Support organic farmers and gardeners and learn to grow food without chemicals -Know your local farmers by supporting them at local farmers’ markets and by buying their products at the co-op. Also, take a class to learn how to grow your own food without chemicals.

 

Host a Bee Party or Potluck – Celebrate the bounty of the bees by hosting gatherings of friends and family that focus on foods bees pollinate. Bring information to share so others can learn how to support bees and other pollinators.

 

Host a Bee Film Event – Invite friends, family and colleagues over for a home viewing of one of several bee films that highlight bee issues. Some films to consider: Vanishing of the Bees,Queen of the Sun, Nicotine Bees and The Strange Disappearance of the Honeybees. Look for the upcoming beautiful and inspiring film, Wings of Life: A Love Story that Feeds the Earth by Louie Schwartzberg. See a preview titled: The Hidden Beauty of Pollination on TedTalks at www.ted.com

 

Encourage your Local Library to carry bee films – make suggestions to your local library to purchase the above-mentioned films so more people have access.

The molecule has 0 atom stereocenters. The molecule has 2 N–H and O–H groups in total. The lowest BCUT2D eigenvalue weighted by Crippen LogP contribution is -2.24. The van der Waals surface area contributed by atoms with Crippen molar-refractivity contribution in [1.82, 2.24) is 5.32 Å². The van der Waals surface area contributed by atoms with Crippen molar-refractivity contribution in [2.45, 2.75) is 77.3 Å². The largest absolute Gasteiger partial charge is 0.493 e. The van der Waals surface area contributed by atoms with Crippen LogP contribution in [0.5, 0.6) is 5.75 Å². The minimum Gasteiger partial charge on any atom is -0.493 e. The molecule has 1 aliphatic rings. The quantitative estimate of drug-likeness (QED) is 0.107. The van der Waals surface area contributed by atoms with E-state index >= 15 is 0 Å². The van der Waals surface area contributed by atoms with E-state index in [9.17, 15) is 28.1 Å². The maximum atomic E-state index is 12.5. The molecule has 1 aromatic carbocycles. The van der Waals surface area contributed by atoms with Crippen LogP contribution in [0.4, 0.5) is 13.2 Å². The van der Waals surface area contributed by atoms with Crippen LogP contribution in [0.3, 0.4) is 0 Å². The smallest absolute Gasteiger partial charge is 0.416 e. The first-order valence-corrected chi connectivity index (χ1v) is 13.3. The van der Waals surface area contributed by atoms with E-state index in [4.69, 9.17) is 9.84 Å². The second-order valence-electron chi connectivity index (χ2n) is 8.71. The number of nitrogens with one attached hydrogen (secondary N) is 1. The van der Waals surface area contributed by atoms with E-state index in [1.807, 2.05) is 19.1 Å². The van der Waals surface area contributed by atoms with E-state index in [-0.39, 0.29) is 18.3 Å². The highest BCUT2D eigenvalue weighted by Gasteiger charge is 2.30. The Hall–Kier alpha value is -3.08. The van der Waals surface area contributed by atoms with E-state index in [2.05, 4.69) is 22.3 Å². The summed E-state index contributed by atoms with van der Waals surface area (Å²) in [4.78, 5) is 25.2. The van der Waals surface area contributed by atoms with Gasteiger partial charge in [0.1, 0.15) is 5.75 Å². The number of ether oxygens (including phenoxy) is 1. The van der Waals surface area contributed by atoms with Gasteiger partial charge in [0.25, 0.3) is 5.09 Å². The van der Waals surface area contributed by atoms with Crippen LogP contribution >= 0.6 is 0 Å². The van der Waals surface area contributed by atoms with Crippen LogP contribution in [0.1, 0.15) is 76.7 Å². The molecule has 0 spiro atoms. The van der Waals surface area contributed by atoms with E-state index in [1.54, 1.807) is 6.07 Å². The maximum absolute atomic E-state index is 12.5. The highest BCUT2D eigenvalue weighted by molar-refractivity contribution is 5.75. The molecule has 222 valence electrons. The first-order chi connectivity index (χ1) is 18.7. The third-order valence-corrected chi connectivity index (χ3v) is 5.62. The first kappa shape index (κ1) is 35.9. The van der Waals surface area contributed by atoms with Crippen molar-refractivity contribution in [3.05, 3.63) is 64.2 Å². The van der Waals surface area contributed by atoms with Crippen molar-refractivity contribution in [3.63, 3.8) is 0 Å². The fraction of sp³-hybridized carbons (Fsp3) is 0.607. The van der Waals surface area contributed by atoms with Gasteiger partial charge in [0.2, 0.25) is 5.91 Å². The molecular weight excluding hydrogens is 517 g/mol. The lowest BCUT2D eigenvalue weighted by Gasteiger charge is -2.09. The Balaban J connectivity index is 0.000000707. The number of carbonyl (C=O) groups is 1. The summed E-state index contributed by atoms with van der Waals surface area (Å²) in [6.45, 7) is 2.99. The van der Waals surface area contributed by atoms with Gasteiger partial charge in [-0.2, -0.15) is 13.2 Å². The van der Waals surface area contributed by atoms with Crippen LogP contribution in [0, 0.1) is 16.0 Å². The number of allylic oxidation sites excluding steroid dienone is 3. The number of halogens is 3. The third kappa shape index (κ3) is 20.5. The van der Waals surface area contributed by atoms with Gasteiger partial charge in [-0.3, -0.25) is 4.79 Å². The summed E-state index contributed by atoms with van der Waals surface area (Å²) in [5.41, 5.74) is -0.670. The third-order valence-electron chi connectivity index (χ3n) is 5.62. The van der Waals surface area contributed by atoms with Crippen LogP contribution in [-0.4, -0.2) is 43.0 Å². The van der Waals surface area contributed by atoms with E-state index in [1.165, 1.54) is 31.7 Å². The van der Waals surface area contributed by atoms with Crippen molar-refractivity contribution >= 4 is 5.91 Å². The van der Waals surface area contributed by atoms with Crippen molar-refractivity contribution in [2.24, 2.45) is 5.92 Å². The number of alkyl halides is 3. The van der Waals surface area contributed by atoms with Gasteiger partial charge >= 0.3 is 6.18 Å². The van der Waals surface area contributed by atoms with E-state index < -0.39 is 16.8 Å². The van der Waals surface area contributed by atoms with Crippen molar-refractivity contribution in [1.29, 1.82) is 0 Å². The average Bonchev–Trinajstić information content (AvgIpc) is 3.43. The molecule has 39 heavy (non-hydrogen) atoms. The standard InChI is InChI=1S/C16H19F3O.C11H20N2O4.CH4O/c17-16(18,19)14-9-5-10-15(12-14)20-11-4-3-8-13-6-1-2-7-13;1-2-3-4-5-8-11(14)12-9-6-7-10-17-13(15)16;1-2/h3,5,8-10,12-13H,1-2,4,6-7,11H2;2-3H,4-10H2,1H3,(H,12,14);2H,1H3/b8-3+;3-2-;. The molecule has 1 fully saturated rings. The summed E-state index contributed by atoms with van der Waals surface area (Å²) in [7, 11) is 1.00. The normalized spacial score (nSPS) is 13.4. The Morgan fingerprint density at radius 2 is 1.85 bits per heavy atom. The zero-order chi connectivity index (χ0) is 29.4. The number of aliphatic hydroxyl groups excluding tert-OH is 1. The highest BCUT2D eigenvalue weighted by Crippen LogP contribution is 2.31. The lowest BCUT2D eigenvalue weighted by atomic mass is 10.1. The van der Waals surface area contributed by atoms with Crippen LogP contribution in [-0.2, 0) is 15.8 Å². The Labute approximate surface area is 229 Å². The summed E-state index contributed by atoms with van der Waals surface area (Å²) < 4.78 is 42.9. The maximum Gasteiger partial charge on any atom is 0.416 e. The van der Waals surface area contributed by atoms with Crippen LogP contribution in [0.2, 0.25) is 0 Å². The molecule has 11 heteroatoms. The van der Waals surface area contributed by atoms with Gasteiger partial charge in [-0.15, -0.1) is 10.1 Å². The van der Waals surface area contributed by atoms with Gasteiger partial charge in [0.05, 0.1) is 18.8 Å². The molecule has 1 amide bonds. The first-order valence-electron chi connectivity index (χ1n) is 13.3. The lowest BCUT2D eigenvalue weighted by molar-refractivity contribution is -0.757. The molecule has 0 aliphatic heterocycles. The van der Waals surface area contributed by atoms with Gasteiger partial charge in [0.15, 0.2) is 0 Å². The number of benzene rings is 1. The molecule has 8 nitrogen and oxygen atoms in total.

Celebrate Honey Harvest with a Bee Dessert Party Invite friends, and ask each one to bring a jar of local honey for a tasting. Make sumptuous desserts with fruits pollinated by bees. Eat to your bee heart’s content!

 

Create Art that Celebrates Bees, Butterflies, Birds and Bats – Explore these creatures with your community, get children involved and create art in public and private spaces.

 

Do Bug Counts in your Garden – When we provide habitat for pollinators, we never know what beneficial bugs will show up! Hone your observation skills and do bug counts, take photos, keep a bug journal with sketches, and document who has come to the pollinator party!

 

Visit your Local Public Library – Learn more about pollinators through your library’s resources and invite children to explore new books and projects with pollinators.

 

Use your Power to Impact Policy Momentum is gathering to pressure the EPA and Congress to take action to protect pollinators. Pesticide Action Network (PAN), the Pollinator Partnership, Beyond Pesticides and The Xerces Society are all working on pollinator protection. Check out their websites and get involved to support policy that eliminates the systemic chemicals that are harming pollinators. Spread the word on Facebook, Twitter etc.

 

Contribute to the Pollinator Partners Program – Stay tuned for our new website in early spring, 2013! Planning for school and community gardens is underway. Donations to the Pollinator Partners Program can be made to Farm to Table at www.farmtotablenm.org